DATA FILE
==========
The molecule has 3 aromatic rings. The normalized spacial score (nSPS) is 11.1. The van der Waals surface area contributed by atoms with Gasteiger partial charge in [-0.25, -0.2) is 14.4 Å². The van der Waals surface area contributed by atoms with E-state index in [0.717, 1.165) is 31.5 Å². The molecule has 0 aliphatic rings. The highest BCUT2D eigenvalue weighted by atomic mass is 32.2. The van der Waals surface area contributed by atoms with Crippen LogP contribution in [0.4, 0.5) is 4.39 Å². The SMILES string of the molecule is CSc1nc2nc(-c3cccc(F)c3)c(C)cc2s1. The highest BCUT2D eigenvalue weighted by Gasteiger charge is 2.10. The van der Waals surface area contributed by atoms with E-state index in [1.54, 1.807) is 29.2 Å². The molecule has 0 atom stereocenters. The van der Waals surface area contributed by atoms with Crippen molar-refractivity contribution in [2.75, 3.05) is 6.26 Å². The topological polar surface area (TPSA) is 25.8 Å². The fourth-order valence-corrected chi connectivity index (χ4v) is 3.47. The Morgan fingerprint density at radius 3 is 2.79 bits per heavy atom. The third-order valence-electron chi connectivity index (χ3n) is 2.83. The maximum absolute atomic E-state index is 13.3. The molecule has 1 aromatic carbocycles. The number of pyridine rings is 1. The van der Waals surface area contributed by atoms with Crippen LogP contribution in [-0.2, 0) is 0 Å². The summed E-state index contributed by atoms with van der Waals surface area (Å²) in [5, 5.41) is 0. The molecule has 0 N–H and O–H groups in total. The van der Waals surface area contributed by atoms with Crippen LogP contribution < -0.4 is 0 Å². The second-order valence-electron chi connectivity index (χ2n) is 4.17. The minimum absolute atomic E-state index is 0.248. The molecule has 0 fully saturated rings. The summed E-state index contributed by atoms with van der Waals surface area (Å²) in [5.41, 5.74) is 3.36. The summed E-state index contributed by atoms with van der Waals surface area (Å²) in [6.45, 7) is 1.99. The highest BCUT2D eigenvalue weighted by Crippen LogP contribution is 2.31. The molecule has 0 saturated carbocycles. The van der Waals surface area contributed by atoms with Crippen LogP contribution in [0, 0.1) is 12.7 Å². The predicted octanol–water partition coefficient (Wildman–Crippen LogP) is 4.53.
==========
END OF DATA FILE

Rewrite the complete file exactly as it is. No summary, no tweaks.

The molecule has 3 aromatic rings. The normalized spacial score (nSPS) is 11.1. The van der Waals surface area contributed by atoms with Gasteiger partial charge in [-0.25, -0.2) is 14.4 Å². The van der Waals surface area contributed by atoms with E-state index in [0.717, 1.165) is 31.5 Å². The molecule has 0 aliphatic rings. The highest BCUT2D eigenvalue weighted by atomic mass is 32.2. The van der Waals surface area contributed by atoms with Crippen LogP contribution in [0.4, 0.5) is 4.39 Å². The SMILES string of the molecule is CSc1nc2nc(-c3cccc(F)c3)c(C)cc2s1. The highest BCUT2D eigenvalue weighted by Gasteiger charge is 2.10. The van der Waals surface area contributed by atoms with E-state index in [1.54, 1.807) is 29.2 Å². The molecule has 0 atom stereocenters. The van der Waals surface area contributed by atoms with Crippen molar-refractivity contribution in [2.75, 3.05) is 6.26 Å². The topological polar surface area (TPSA) is 25.8 Å². The fourth-order valence-corrected chi connectivity index (χ4v) is 3.47. The Morgan fingerprint density at radius 3 is 2.79 bits per heavy atom. The third-order valence-electron chi connectivity index (χ3n) is 2.83. The maximum absolute atomic E-state index is 13.3. The molecule has 1 aromatic carbocycles. The number of pyridine rings is 1. The van der Waals surface area contributed by atoms with Crippen LogP contribution in [-0.2, 0) is 0 Å². The summed E-state index contributed by atoms with van der Waals surface area (Å²) in [5, 5.41) is 0. The molecule has 0 N–H and O–H groups in total. The van der Waals surface area contributed by atoms with Crippen LogP contribution < -0.4 is 0 Å². The second-order valence-electron chi connectivity index (χ2n) is 4.17. The minimum absolute atomic E-state index is 0.248. The molecule has 0 fully saturated rings. The summed E-state index contributed by atoms with van der Waals surface area (Å²) in [5.41, 5.74) is 3.36. The summed E-state index contributed by atoms with van der Waals surface area (Å²) in [6.45, 7) is 1.99. The highest BCUT2D eigenvalue weighted by Crippen LogP contribution is 2.31. The molecule has 0 saturated carbocycles. The van der Waals surface area contributed by atoms with Crippen LogP contribution in [0, 0.1) is 12.7 Å². The predicted octanol–water partition coefficient (Wildman–Crippen LogP) is 4.53.